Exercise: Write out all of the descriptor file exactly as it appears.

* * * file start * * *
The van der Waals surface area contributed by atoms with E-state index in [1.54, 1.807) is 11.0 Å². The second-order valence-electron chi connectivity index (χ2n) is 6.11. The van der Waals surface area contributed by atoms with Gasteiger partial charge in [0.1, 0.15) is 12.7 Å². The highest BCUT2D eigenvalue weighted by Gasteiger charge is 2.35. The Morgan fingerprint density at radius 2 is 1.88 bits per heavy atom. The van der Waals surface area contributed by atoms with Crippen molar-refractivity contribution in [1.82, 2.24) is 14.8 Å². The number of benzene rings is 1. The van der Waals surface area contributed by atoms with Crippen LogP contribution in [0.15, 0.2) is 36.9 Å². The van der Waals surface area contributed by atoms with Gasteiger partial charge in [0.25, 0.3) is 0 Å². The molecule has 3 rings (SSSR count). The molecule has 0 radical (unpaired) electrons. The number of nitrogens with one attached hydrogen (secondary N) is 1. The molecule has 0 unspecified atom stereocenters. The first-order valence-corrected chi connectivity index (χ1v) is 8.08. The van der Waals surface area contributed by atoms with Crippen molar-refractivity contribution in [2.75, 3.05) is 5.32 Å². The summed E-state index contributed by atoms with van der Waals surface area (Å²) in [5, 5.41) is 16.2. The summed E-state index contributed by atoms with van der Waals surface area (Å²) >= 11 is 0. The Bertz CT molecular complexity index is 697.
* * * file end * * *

The van der Waals surface area contributed by atoms with E-state index in [1.54, 1.807) is 11.0 Å². The second-order valence-electron chi connectivity index (χ2n) is 6.11. The van der Waals surface area contributed by atoms with Gasteiger partial charge in [0.1, 0.15) is 12.7 Å². The highest BCUT2D eigenvalue weighted by Gasteiger charge is 2.35. The Morgan fingerprint density at radius 2 is 1.88 bits per heavy atom. The van der Waals surface area contributed by atoms with Crippen molar-refractivity contribution in [1.82, 2.24) is 14.8 Å². The number of benzene rings is 1. The van der Waals surface area contributed by atoms with Crippen LogP contribution in [0.15, 0.2) is 36.9 Å². The van der Waals surface area contributed by atoms with Gasteiger partial charge in [0.25, 0.3) is 0 Å². The molecule has 3 rings (SSSR count). The molecule has 0 radical (unpaired) electrons. The number of nitrogens with one attached hydrogen (secondary N) is 1. The molecule has 0 unspecified atom stereocenters. The first-order valence-corrected chi connectivity index (χ1v) is 8.08. The van der Waals surface area contributed by atoms with Crippen molar-refractivity contribution in [2.75, 3.05) is 5.32 Å². The summed E-state index contributed by atoms with van der Waals surface area (Å²) in [5, 5.41) is 16.2. The summed E-state index contributed by atoms with van der Waals surface area (Å²) >= 11 is 0. The Bertz CT molecular complexity index is 697.